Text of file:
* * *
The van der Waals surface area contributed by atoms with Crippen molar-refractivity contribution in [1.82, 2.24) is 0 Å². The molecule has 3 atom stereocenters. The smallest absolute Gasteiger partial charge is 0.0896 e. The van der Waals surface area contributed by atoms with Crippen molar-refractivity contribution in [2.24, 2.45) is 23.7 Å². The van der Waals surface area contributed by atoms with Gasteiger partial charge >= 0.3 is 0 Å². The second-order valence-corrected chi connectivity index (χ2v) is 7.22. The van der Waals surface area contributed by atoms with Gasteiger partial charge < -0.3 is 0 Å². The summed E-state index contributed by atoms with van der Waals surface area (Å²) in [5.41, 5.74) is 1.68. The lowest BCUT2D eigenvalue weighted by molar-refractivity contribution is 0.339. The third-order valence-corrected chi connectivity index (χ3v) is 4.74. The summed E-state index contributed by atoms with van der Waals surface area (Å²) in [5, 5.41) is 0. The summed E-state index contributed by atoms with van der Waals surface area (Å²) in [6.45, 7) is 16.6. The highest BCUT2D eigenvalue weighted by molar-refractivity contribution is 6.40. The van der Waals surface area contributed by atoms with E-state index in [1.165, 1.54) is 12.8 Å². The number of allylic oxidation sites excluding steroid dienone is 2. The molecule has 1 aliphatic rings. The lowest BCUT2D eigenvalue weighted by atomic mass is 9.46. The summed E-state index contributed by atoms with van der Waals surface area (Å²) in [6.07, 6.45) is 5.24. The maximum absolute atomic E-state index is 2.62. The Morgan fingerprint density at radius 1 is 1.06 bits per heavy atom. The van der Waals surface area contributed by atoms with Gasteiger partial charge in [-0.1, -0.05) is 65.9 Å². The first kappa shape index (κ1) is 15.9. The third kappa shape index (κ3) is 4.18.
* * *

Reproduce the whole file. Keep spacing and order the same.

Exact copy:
The van der Waals surface area contributed by atoms with Crippen molar-refractivity contribution in [1.82, 2.24) is 0 Å². The molecule has 3 atom stereocenters. The smallest absolute Gasteiger partial charge is 0.0896 e. The van der Waals surface area contributed by atoms with Crippen molar-refractivity contribution in [2.24, 2.45) is 23.7 Å². The van der Waals surface area contributed by atoms with Gasteiger partial charge >= 0.3 is 0 Å². The second-order valence-corrected chi connectivity index (χ2v) is 7.22. The van der Waals surface area contributed by atoms with Gasteiger partial charge < -0.3 is 0 Å². The summed E-state index contributed by atoms with van der Waals surface area (Å²) in [5.41, 5.74) is 1.68. The lowest BCUT2D eigenvalue weighted by molar-refractivity contribution is 0.339. The third-order valence-corrected chi connectivity index (χ3v) is 4.74. The summed E-state index contributed by atoms with van der Waals surface area (Å²) in [5, 5.41) is 0. The summed E-state index contributed by atoms with van der Waals surface area (Å²) in [6.45, 7) is 16.6. The highest BCUT2D eigenvalue weighted by molar-refractivity contribution is 6.40. The van der Waals surface area contributed by atoms with E-state index in [1.165, 1.54) is 12.8 Å². The number of allylic oxidation sites excluding steroid dienone is 2. The molecule has 1 aliphatic rings. The lowest BCUT2D eigenvalue weighted by atomic mass is 9.46. The summed E-state index contributed by atoms with van der Waals surface area (Å²) in [6.07, 6.45) is 5.24. The maximum absolute atomic E-state index is 2.62. The Morgan fingerprint density at radius 1 is 1.06 bits per heavy atom. The van der Waals surface area contributed by atoms with Gasteiger partial charge in [-0.1, -0.05) is 65.9 Å². The first kappa shape index (κ1) is 15.9. The third kappa shape index (κ3) is 4.18.